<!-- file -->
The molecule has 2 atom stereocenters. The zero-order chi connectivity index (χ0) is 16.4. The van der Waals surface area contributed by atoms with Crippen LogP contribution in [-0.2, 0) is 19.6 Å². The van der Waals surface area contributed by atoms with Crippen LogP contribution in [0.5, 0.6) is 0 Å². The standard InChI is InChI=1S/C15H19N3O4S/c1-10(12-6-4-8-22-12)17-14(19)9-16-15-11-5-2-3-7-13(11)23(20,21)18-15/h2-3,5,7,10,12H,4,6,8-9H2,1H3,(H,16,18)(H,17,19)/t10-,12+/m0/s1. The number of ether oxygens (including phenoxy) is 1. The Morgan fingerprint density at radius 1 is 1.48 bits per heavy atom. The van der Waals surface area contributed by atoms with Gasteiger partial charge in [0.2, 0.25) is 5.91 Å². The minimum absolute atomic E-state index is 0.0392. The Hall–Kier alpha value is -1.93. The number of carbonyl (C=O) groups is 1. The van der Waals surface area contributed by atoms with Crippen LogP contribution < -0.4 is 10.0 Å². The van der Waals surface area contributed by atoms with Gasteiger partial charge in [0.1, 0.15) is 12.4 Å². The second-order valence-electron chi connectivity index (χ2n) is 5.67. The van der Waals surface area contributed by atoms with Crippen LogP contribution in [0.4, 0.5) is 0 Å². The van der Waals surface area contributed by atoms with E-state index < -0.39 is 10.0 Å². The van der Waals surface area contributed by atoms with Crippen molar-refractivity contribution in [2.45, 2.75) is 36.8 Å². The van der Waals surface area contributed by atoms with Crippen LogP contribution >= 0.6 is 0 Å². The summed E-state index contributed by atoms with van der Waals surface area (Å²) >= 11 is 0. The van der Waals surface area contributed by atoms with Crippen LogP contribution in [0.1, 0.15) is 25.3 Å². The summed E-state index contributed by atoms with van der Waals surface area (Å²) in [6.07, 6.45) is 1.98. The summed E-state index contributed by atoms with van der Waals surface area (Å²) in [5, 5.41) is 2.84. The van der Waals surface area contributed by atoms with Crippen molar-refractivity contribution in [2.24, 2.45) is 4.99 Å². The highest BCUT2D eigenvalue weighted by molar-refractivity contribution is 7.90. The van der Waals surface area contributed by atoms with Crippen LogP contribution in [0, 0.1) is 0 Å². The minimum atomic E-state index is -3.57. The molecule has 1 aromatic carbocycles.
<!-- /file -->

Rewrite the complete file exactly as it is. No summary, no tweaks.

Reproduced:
The molecule has 2 atom stereocenters. The zero-order chi connectivity index (χ0) is 16.4. The van der Waals surface area contributed by atoms with Crippen LogP contribution in [-0.2, 0) is 19.6 Å². The van der Waals surface area contributed by atoms with Crippen LogP contribution in [0.5, 0.6) is 0 Å². The standard InChI is InChI=1S/C15H19N3O4S/c1-10(12-6-4-8-22-12)17-14(19)9-16-15-11-5-2-3-7-13(11)23(20,21)18-15/h2-3,5,7,10,12H,4,6,8-9H2,1H3,(H,16,18)(H,17,19)/t10-,12+/m0/s1. The number of ether oxygens (including phenoxy) is 1. The Morgan fingerprint density at radius 1 is 1.48 bits per heavy atom. The van der Waals surface area contributed by atoms with Gasteiger partial charge in [0.2, 0.25) is 5.91 Å². The minimum absolute atomic E-state index is 0.0392. The Hall–Kier alpha value is -1.93. The number of carbonyl (C=O) groups is 1. The van der Waals surface area contributed by atoms with Crippen LogP contribution < -0.4 is 10.0 Å². The van der Waals surface area contributed by atoms with Gasteiger partial charge in [0.1, 0.15) is 12.4 Å². The second-order valence-electron chi connectivity index (χ2n) is 5.67. The van der Waals surface area contributed by atoms with Crippen LogP contribution in [0.4, 0.5) is 0 Å². The van der Waals surface area contributed by atoms with E-state index < -0.39 is 10.0 Å². The van der Waals surface area contributed by atoms with Crippen molar-refractivity contribution in [2.45, 2.75) is 36.8 Å². The van der Waals surface area contributed by atoms with Crippen LogP contribution >= 0.6 is 0 Å². The summed E-state index contributed by atoms with van der Waals surface area (Å²) >= 11 is 0. The van der Waals surface area contributed by atoms with Crippen LogP contribution in [0.1, 0.15) is 25.3 Å². The summed E-state index contributed by atoms with van der Waals surface area (Å²) in [6.07, 6.45) is 1.98. The summed E-state index contributed by atoms with van der Waals surface area (Å²) in [5, 5.41) is 2.84. The van der Waals surface area contributed by atoms with Crippen molar-refractivity contribution in [2.24, 2.45) is 4.99 Å². The highest BCUT2D eigenvalue weighted by molar-refractivity contribution is 7.90. The van der Waals surface area contributed by atoms with Crippen LogP contribution in [0, 0.1) is 0 Å². The minimum atomic E-state index is -3.57. The molecule has 1 aromatic carbocycles.